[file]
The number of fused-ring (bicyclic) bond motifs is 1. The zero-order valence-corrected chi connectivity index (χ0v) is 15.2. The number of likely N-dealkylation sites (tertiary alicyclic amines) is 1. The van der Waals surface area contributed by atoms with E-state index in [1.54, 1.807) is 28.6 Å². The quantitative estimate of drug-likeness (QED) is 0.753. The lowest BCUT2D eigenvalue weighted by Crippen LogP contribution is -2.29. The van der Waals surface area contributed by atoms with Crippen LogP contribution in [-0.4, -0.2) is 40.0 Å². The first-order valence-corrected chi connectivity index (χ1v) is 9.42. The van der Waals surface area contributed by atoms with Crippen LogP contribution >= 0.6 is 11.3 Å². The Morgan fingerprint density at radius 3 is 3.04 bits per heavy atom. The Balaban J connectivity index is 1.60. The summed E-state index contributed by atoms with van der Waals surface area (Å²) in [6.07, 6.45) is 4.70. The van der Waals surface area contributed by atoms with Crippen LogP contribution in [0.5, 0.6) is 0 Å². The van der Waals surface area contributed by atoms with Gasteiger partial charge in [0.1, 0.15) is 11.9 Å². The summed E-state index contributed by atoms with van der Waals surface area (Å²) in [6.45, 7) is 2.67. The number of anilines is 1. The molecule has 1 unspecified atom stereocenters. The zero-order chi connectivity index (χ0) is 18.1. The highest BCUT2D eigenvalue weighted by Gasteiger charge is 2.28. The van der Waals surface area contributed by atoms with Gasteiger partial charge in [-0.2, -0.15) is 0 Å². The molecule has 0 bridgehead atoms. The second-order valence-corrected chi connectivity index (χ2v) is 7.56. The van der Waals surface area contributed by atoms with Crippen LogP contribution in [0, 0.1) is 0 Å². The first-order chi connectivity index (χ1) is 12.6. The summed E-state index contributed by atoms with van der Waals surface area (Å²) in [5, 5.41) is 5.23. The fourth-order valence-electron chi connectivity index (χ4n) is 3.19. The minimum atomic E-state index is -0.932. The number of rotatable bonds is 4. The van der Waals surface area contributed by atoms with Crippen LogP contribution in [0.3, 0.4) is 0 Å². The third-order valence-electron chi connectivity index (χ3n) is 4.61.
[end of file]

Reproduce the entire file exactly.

The number of fused-ring (bicyclic) bond motifs is 1. The zero-order valence-corrected chi connectivity index (χ0v) is 15.2. The number of likely N-dealkylation sites (tertiary alicyclic amines) is 1. The van der Waals surface area contributed by atoms with E-state index in [1.54, 1.807) is 28.6 Å². The quantitative estimate of drug-likeness (QED) is 0.753. The lowest BCUT2D eigenvalue weighted by Crippen LogP contribution is -2.29. The van der Waals surface area contributed by atoms with Crippen LogP contribution in [-0.4, -0.2) is 40.0 Å². The first-order valence-corrected chi connectivity index (χ1v) is 9.42. The van der Waals surface area contributed by atoms with Crippen LogP contribution >= 0.6 is 11.3 Å². The Morgan fingerprint density at radius 3 is 3.04 bits per heavy atom. The Balaban J connectivity index is 1.60. The summed E-state index contributed by atoms with van der Waals surface area (Å²) in [6.07, 6.45) is 4.70. The van der Waals surface area contributed by atoms with Crippen LogP contribution in [0.5, 0.6) is 0 Å². The van der Waals surface area contributed by atoms with Gasteiger partial charge in [0.1, 0.15) is 11.9 Å². The summed E-state index contributed by atoms with van der Waals surface area (Å²) in [6.45, 7) is 2.67. The number of anilines is 1. The molecule has 1 unspecified atom stereocenters. The zero-order chi connectivity index (χ0) is 18.1. The highest BCUT2D eigenvalue weighted by Gasteiger charge is 2.28. The van der Waals surface area contributed by atoms with Gasteiger partial charge in [-0.2, -0.15) is 0 Å². The molecule has 0 bridgehead atoms. The second-order valence-corrected chi connectivity index (χ2v) is 7.56. The van der Waals surface area contributed by atoms with Crippen LogP contribution in [0, 0.1) is 0 Å². The first-order chi connectivity index (χ1) is 12.6. The summed E-state index contributed by atoms with van der Waals surface area (Å²) in [5, 5.41) is 5.23. The fourth-order valence-electron chi connectivity index (χ4n) is 3.19. The minimum atomic E-state index is -0.932. The number of rotatable bonds is 4. The van der Waals surface area contributed by atoms with Crippen LogP contribution in [0.3, 0.4) is 0 Å². The third-order valence-electron chi connectivity index (χ3n) is 4.61.